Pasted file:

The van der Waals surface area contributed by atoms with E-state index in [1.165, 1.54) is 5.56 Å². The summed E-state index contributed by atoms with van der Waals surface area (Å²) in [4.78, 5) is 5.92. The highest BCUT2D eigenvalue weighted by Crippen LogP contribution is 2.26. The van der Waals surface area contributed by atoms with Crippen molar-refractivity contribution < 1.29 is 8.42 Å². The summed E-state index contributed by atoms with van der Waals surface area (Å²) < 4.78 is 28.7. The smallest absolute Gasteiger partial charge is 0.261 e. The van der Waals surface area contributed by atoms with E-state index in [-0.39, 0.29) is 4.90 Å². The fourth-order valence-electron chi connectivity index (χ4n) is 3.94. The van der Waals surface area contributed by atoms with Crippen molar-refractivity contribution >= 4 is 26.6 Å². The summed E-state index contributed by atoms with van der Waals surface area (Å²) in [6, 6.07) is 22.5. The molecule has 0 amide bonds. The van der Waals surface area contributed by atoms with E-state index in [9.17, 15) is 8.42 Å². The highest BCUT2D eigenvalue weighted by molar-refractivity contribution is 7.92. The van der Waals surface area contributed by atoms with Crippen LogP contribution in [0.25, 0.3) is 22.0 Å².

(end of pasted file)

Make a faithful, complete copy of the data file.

The van der Waals surface area contributed by atoms with E-state index in [1.165, 1.54) is 5.56 Å². The summed E-state index contributed by atoms with van der Waals surface area (Å²) in [4.78, 5) is 5.92. The highest BCUT2D eigenvalue weighted by Crippen LogP contribution is 2.26. The van der Waals surface area contributed by atoms with Crippen molar-refractivity contribution < 1.29 is 8.42 Å². The summed E-state index contributed by atoms with van der Waals surface area (Å²) < 4.78 is 28.7. The smallest absolute Gasteiger partial charge is 0.261 e. The van der Waals surface area contributed by atoms with E-state index in [-0.39, 0.29) is 4.90 Å². The fourth-order valence-electron chi connectivity index (χ4n) is 3.94. The van der Waals surface area contributed by atoms with Crippen molar-refractivity contribution >= 4 is 26.6 Å². The summed E-state index contributed by atoms with van der Waals surface area (Å²) in [6, 6.07) is 22.5. The molecule has 0 amide bonds. The van der Waals surface area contributed by atoms with E-state index in [9.17, 15) is 8.42 Å². The highest BCUT2D eigenvalue weighted by molar-refractivity contribution is 7.92. The van der Waals surface area contributed by atoms with Crippen LogP contribution in [0.25, 0.3) is 22.0 Å².